Rodney Rowan has done what few principals have managed to do — turn around a long-struggling school. Now, he’s being asked to replicate that success.
Rowan will leave Cherokee Elementary School after almost four years to become the founding principal of Westhaven Elementary School in Memphis, Shelby County Schools chief Dorsey Hopson announced on Tuesday. Both schools are part of the district’s Innovation Zone, which is rapidly gaining national recognition for posting test score gains that outpace other turnaround efforts.
His move means that the iZone’s first startup school will open with a leader fluent in the initiative’s priorities and models. But it also means that one of the iZone’s earliest successes will undergo a major transition. The district hasn’t yet chosen Rowan’s replacement.
(Get more news like this. Sign up for our daily newsletter about Tennessee schools.)
Cherokee was part of the first set of schools to join the iZone, which the district created in 2012 to help its most struggling schools improve. Rowan quickly emerged as a poster child for the initiative as he used administrative autonomy and additional funding to add an extra hour to the school day and boost training for teachers. The school’s test scores jumped sharply.
Now, he’ll lead the first startup school to join the iZone. Westhaven is opening in South Memphis and will enroll students from three nearby schools that are closing this year because of low enrollment and poor performance — Fairley, Raineshaven and Westhaven. Almost all of those students are poor, and many have special needs.
“It’s critical that the superintendent gets this hire right and it needs to be someone proven,” said Lionel Cable, who just left an iZone principalship to become an iZone instructional leadership director. “It makes sense to make sure a very strong leader is there.”
Hopson said Rowan, who is from the community near Westhaven, was eager for the challenge of bringing what he has learned at a small school to one that is much larger. Westhaven will enroll more than 1,000 students, compared to about 400 at Cherokee.
Rowan likes to say schools should be “intentional, collaborative and urgent” — or ICU, like an intensive-care unit at a hospital.
That has meant personally rewriting the school’s curriculum to reflect the skills that students need to demonstrate on state tests and pushing teachers to tailor their lessons based on how far students have progressed. Then, “instead of teaching what they already know, I’m able to boost them up,” he told Chalkbeat.
It has meant working to involve parents, who often can be disengaged from their children’s schools. “You have to make them comfortable enough to be transparent with you about the things that they need,” Rowan told Chalkbeat in October when then-U.S. Secretary of Education Arne Duncan visited Memphis’ iZone. “People don’t care what you know until they know that you care.”
And it has meant rewarding students with perfect attendance with parties and an opportunity to wear jeans to school and keeping a school closet stocked with lightly worn clothing so that inadequate attire can never keep students from class.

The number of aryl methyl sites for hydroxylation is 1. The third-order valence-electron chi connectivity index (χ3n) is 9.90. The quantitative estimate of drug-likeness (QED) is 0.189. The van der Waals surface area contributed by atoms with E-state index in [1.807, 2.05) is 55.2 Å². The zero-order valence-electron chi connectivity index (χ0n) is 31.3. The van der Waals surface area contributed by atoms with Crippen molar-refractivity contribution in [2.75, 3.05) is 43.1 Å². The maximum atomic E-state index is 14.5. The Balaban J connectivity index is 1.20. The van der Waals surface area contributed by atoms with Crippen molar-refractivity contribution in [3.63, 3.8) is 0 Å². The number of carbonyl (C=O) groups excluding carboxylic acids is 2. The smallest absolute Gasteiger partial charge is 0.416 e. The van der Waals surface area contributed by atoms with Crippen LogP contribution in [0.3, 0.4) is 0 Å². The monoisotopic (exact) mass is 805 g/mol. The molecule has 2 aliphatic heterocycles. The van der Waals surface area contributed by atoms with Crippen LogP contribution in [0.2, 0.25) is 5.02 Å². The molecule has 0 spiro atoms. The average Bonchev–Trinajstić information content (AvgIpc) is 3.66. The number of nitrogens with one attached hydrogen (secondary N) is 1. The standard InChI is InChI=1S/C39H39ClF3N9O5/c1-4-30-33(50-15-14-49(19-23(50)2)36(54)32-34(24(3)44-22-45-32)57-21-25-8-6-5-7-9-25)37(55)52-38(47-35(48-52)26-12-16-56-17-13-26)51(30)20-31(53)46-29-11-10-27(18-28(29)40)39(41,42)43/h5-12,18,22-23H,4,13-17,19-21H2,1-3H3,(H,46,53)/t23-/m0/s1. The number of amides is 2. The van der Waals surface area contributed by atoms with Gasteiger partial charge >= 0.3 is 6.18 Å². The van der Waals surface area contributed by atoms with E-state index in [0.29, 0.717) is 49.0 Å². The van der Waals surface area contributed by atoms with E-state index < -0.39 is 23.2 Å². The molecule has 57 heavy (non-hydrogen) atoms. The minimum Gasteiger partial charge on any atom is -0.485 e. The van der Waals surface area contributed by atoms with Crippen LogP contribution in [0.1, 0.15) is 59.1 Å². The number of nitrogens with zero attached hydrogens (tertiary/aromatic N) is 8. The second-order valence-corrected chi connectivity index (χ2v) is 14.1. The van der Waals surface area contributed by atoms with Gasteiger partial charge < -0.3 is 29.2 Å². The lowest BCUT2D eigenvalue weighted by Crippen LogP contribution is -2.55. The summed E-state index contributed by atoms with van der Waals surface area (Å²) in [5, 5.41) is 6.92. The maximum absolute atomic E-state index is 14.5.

Rowan told Chalkbeat last year that improved attendance fueled Cherokee’s uncommonly strong test scores gains. A third of students last year met the state’s standards in math and two thirds did so in reading, up from less than 15 percent in 2010.
One of Rowan’s first tasks at Westhaven will be to build a team that can effectively reach students who face a wide array of challenges including poverty, disabilities and the recent experience of having changed schools. Speaking to Chalkbeat recently, he offered a clue about how he might approach that work.
“I hire attitude and train skill,” he said.
Rowan was only one of four principals named to head iZone schools on Tuesday.
John Bush, who has been assistant principal at Booker T. Washington High School for the last two years, will lead Douglass High School, starting April 4.
Two other principals will stay on as their schools transition into the district’s turnaround initiative. Kelvin Meeks will continue at Mitchell High School, which he has led for two years, and Julia Callaway will continue at Westwood High School after taking over in July. (She previously led Wooddale Middle School but left when Green Dot Public Schools, a charter network, assumed management.)
The schools are joining the iZone this summer, allowing all students in iZone middle schools to continue to high schools that are also part of the initiative for the first time.
Mitchell High School last year posted the highest score on the state’s measure of student growth. But the school needs the additional resources from the iZone — an extra hour in the school day, boosted teacher support and more principal autonomy — to continue that growth, Meeks said.
“With the additional resources, we’ll be able to do that,” he said. “Resources is the key.”
Correction: March 30, 2016: A previous version of this story incorrectly stated the name of Raineshaven Elementary School.